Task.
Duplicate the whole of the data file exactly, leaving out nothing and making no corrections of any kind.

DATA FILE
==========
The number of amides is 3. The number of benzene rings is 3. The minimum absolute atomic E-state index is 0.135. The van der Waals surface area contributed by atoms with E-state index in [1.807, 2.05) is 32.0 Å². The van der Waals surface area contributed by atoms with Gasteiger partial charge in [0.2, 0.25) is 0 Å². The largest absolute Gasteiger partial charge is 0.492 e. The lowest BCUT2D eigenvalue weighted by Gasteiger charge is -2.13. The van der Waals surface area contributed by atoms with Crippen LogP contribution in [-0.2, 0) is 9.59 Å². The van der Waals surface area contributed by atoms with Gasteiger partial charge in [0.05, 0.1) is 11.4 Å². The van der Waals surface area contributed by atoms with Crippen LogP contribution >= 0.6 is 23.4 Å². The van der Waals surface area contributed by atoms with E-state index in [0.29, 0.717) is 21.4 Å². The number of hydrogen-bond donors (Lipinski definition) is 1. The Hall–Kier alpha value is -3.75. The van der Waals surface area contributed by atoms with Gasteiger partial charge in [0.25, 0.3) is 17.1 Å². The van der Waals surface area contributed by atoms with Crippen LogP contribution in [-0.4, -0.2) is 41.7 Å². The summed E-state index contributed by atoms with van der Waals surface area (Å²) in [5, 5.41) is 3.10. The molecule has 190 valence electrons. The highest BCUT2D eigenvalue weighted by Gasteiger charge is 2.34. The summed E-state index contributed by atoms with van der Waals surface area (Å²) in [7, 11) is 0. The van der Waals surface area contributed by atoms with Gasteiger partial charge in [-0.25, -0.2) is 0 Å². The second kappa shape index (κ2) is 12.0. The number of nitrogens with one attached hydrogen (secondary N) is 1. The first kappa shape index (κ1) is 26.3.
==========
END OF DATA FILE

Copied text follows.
The number of amides is 3. The number of benzene rings is 3. The minimum absolute atomic E-state index is 0.135. The van der Waals surface area contributed by atoms with E-state index in [1.807, 2.05) is 32.0 Å². The van der Waals surface area contributed by atoms with Gasteiger partial charge in [0.2, 0.25) is 0 Å². The largest absolute Gasteiger partial charge is 0.492 e. The lowest BCUT2D eigenvalue weighted by Gasteiger charge is -2.13. The van der Waals surface area contributed by atoms with Crippen LogP contribution in [-0.2, 0) is 9.59 Å². The van der Waals surface area contributed by atoms with Gasteiger partial charge in [0.05, 0.1) is 11.4 Å². The van der Waals surface area contributed by atoms with Crippen LogP contribution >= 0.6 is 23.4 Å². The van der Waals surface area contributed by atoms with E-state index in [0.29, 0.717) is 21.4 Å². The number of hydrogen-bond donors (Lipinski definition) is 1. The Hall–Kier alpha value is -3.75. The van der Waals surface area contributed by atoms with Gasteiger partial charge in [0.25, 0.3) is 17.1 Å². The van der Waals surface area contributed by atoms with Crippen LogP contribution in [-0.4, -0.2) is 41.7 Å². The summed E-state index contributed by atoms with van der Waals surface area (Å²) in [5, 5.41) is 3.10. The molecule has 190 valence electrons. The highest BCUT2D eigenvalue weighted by Gasteiger charge is 2.34. The summed E-state index contributed by atoms with van der Waals surface area (Å²) in [7, 11) is 0. The van der Waals surface area contributed by atoms with Gasteiger partial charge in [-0.25, -0.2) is 0 Å². The second kappa shape index (κ2) is 12.0. The number of nitrogens with one attached hydrogen (secondary N) is 1. The first kappa shape index (κ1) is 26.3.